Let $a, b, c$ be positive real numbers, show that

$$\frac {a^6}{b^2 + c^2} + \frac {b^6}{c^2 + a^2} + \frac {c^6}{a^2 + b^2} \ge \frac {abc(a + b + c)}2.$$

I think this is likely to turn out to be proved by Hölder, but I can't see how. Any hints will be appreciated.

  • $\begingroup$ One way is to do this in steps, $\text{LHS}\ge\cdots\ge\cdots\ge\text{RHS}$, where each step is simpler. You can bound RHS from above more easily if you assume $a+b+c=1$, while the LHS could be bounded from below if you assume $a^2+b^2+c^2=1$. Note that the RHS is "concave-like" in the sense that it is maximal "in the middle" where $a=b=c$, while the LHS is maximal along the edges: this statements makes sense as both sides are homogeneous (of degree 4). So you have quite a bit of leeway. $\endgroup$ – Einar Rødland Apr 17 '16 at 8:30
  • $\begingroup$ @EinarRødland I don't quite understand you? Can you explain in detail? $\endgroup$ – Colescu Apr 17 '16 at 8:32
  • $\begingroup$ That would almost require giving you the solution. I'll give a short version in an answer. $\endgroup$ – Einar Rødland Apr 17 '16 at 8:34

W.L.O.G., let $a\ge b\ge c$, then by the rearrangement inequality, we have \begin{align*} \frac{a^6}{b^2+c^2}+\frac{b^6}{a^2+c^2}+\frac{c^6}{a^2+b^2} &\ge \frac{b^6}{b^2+c^2}+\frac{c^6}{a^2+c^2}+\frac{a^6}{a^2+b^2},\tag{1}\\ \frac{a^6}{b^2+c^2}+\frac{b^6}{a^2+c^2}+\frac{c^6}{a^2+b^2} &\ge \frac{c^6}{b^2+c^2}+\frac{a^6}{a^2+c^2}+\frac{b^6}{a^2+b^2}.\tag{2} \end{align*} Thus combine $(1)$ and $(2)$, \begin{align*} 2&\left(\frac{a^6}{b^2+c^2}+\frac{b^6}{a^2+c^2}+\frac{c^6}{a^2+b^2}\right)\\ &=\frac{b^6+c^6}{b^2+c^2}+\frac{a^6+c^6}{a^2+c^2}+\frac{a^6+b^6}{a^2+b^2}\\ &=(b^4-b^2c^2+c^4)+(a^4-a^2c^2+c^4)+(a^4-a^2b^2+b^4)\\ &=(a^4+b^4+c^4)+(a^4+b^4+c^4-a^2b^2-a^2c^2-b^2c^2)\\ &\ge a^4+b^4+c^4\tag{3}\\ &=\frac{a^4+b^4}{2}+\frac{b^4+c^4}{2}+\frac{c^4+a^4}{2}\\ &\ge \frac{a^4+b^2c^2}{2}+\frac{b^4+a^2c^2}{2}+\frac{c^4+a^2b^2}{2}\tag{4}\\ &\ge a^2bc+b^2ac+c^2ab\\ &=abc(a+b+c), \end{align*} where $(3)$ and $(4)$ are also used the rearrangement inequality. So the result follows.

  • $\begingroup$ Brilliant! Still, can it be proved from Hölder's inequality? $\endgroup$ – Colescu Apr 17 '16 at 8:49
  • $\begingroup$ I did'nt think that yet, I'll try it later. $\endgroup$ – Solumilkyu Apr 17 '16 at 8:52
  • $\begingroup$ The inequality is cyclic, but not symmetric in $a, b, c$, so why can you assume that $a \ge b \ge c$? $\endgroup$ – Martin R Apr 17 '16 at 9:00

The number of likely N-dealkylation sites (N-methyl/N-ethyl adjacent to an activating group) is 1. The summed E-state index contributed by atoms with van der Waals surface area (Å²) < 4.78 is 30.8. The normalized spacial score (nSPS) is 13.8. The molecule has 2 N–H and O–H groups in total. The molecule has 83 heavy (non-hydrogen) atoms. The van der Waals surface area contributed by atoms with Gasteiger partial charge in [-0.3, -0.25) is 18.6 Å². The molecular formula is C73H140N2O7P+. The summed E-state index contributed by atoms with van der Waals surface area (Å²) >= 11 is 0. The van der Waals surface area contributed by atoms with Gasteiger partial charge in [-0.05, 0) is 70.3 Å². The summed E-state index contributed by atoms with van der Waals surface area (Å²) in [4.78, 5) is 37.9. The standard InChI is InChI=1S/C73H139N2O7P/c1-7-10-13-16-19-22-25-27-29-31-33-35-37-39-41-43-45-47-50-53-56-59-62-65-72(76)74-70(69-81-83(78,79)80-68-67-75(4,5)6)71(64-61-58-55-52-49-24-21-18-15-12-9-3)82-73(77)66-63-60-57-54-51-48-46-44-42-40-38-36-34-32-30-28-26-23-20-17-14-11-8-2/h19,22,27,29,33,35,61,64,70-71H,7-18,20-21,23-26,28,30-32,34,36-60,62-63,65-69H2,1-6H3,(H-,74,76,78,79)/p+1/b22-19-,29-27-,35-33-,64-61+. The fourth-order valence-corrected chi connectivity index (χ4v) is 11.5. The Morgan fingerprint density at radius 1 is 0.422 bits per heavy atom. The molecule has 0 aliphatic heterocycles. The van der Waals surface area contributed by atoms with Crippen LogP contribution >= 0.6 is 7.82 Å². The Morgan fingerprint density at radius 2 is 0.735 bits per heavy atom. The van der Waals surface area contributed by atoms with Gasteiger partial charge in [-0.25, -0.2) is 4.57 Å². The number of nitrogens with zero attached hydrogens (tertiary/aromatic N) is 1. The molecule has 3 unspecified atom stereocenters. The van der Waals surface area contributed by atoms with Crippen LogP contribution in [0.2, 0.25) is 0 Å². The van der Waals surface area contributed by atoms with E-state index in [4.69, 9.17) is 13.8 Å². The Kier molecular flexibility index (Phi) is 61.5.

• $\begingroup$ @MartinR Does it have to be symmetric? Why? $\endgroup$ – Colescu Apr 17 '16 at 9:04
  • $\begingroup$ @MartinR I think the fact that inequalities $(1)$ to $(4)$ hold is independent to the choice of the order between $a$, $b$, and $c$. $\endgroup$ – Solumilkyu Apr 17 '16 at 9:06

Note that both sides are homogeneous of degree 4: ie, if we replace $a,b,c$ by $ta,tb,tc$ where $t>0$, both sides get multiplied by $t^4$ which has no effect on the inequality.

If we rescale by $t=1/(a+b+c)$, the effect is the same as requiring that $a+b+c=1$. Often this is formulated as the statement that we can choose $a+b+c=1$ without loss of generality. Alternatively, we could have chosen $a^2+b^2+c^2=1$ without loss of generality, which would be convenient for reformulating the LHS. Unfortunately, we cannot get both these assumptions at the same time. However, we can use then in a step-wise manner to break the inequality into three steps:

$$ \sum_{\text{cycle}(a,b,c)}\frac{a^6}{b^2+c^2} \ge\frac{(a^2+b^2+c^2)^2}{6} \ge\frac{(a+b+c)^4}{2\cdot3^3} \ge\frac{abc(a+b+c)}{2} $$

The way I got to this was the realisation that the RHS expression could be bounded from above more easily under the assumption $a+b+c=1$. Basically, if $a+b+c=1$, we have $abc\le1/3^3$, and so $RHS\le1/(2\cdot3^3)$. However, this inequality now only applies to $a+b+c=1$, so the return to the general case of any $a,b,c>0$, multiply by $(a+b+c)^4$, which is just $1$ when $a+b+c=1$ to make it $$ \frac{abc(a+b+c)}{2}\le\frac{1}{2\cdot3^3}=\frac{(a+b+c)^4}{2\cdot3^3} \quad\text{when}\quad a+b+c=1. $$ However, the outermost terms, $abc(a+b+c)/2\le(a+b+c)^4/(2\cdot3^3)$ is now homogeneous of degree 4 in $a,b,c$ and so holds for all $a,b,c>0$.

The LHS can be made easier to address if we assume $a^2+b^2+c^2=1$. Then, $a^6/(b^2+c^2)=a^6/(1-a^2)$. On this we can apply Jensen's inequality, but in terms of $u=a^2$, $v=b^2$, $w=c^2$ with $u+v+w=1$. Again, we work under the restriction $u+v+w=1$, and then multiply in the appropriate power of $u+v+w$ at the end to get homogeneous expressions of the same degree.

After the two simplifying bounds, we get the inequality in the middle of the topmost chain of inequalities, which shouldn't be too hard.

  • $\begingroup$ Do you mean $\sum_{\text{cycle}(a,b,c)} \frac{a^6} {b^2+c^2} \ge \frac {(a^2+b^2+c^2)^2}{6} \ge \frac {(a+b+c)^4}{2\cdot3^3} \ge \frac {abc(a+b+c)}{2}$? Was it a typo? $\endgroup$ – Colescu Apr 17 '16 at 9:02
  • $\begingroup$ Yes, that was a typo. Fixed now. $\endgroup$ – Einar Rødland Apr 17 '16 at 9:05
  • $\begingroup$ This is way simpler and more elegant than the one by rearrangement. Thank you! $\endgroup$ – Colescu Apr 17 '16 at 9:06

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